It takes me up to 30 minutes to prepare my feet each morning.
Often I am sitting in the dark, surrounded by a dozen beds, whose inhabitants are in various states of consciousness. Each movement is slow and deliberate, releasing the smallest of sounds, I… inspect, clean, massage, prepare, trim, medicate, bandage, wrap, limit friction, dress. During this process, there is the bare minimum of stimulus… low light, low sound… all my attention is utterly present, residing in the now.
And thus begins my day.
Each day is roughly the same, a series of single-tasking, simple and unexceptional:
- Prepare and pack
- Walk for 5 hours
- Personal care
Rinse and repeat.
At home, my first act each morning is to make two cups of coffee, pour over. The process takes 8 minutes. I have the house all to myself. It is quiet. The low morning light flows through the greenhouse and into the kitchen. You would think I would bathe in the beauty of that moment. Embrace the now. Practice single-tasking…
but of course I don’t. I immediately turn on the news and begin to check my phone for emails and work issues, while I tap my foot waiting for the coffee to complete its flow.
In the Gospel of Mark, please excuse a Bible-nerd commercial break. Mark is the action-movie-gospel. It is by far the shortest of the four gospels, but just as much if not more happens in it. The most distinct word in the Gospel of Mark is “immediately.” Some think Mark was writing with Roman soldiers in mind as his audience, so he kept it high paced and snappy.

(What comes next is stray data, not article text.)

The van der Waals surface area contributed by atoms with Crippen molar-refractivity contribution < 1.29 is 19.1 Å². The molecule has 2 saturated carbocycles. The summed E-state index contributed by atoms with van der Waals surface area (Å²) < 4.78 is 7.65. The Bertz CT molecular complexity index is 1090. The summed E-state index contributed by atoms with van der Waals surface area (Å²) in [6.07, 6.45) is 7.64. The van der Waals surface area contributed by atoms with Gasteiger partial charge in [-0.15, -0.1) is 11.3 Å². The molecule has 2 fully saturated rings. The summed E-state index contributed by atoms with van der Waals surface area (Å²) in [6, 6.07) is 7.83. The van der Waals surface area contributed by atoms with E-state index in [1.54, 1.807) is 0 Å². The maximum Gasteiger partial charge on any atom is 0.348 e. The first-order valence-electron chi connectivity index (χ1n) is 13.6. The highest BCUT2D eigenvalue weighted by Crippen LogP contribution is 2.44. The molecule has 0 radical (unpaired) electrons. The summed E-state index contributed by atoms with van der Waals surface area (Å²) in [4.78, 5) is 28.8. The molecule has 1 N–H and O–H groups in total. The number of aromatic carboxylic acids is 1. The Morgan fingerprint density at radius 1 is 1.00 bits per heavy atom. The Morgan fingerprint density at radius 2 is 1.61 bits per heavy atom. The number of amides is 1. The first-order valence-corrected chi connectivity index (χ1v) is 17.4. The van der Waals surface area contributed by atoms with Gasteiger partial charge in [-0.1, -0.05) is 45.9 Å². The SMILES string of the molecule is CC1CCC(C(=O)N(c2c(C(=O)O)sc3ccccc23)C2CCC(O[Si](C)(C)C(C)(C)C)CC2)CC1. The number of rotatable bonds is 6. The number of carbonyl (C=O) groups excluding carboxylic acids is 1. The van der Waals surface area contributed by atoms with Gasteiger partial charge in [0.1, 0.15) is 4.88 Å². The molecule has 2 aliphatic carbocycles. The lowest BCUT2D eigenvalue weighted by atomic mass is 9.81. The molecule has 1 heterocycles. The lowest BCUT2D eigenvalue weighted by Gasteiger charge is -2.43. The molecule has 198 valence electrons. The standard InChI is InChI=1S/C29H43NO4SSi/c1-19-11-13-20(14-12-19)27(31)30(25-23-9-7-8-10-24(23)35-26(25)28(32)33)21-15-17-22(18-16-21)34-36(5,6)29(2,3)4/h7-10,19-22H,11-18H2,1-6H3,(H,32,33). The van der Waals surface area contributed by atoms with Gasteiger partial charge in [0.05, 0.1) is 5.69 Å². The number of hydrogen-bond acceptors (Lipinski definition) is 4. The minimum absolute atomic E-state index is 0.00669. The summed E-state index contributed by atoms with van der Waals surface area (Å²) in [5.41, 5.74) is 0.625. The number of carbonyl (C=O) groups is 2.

You know what’s funny? From the end of chapter one to the end of chapter 3, there are 11 times that Jesus either simply disconnects OR goes on a walking-trip with a handful of close friends. That’s a lot of simplicity. That’s a lot of single-tasking.
I was raised to have a productivity-obsession… time was not to be wasted. Why accomplish one thing when you could be accomplishing eight?
I am surprised by how satisfying this short experience of single-tasking is… surprised yes…but I am thankful for it.
I don’t know what pace my life will take when I return.
But I hope that I won’t so often miss the morning sun and silence offered by an eight minute gift of making coffee. And who knows… maybe I will start walking a lot more.
So many moments lost.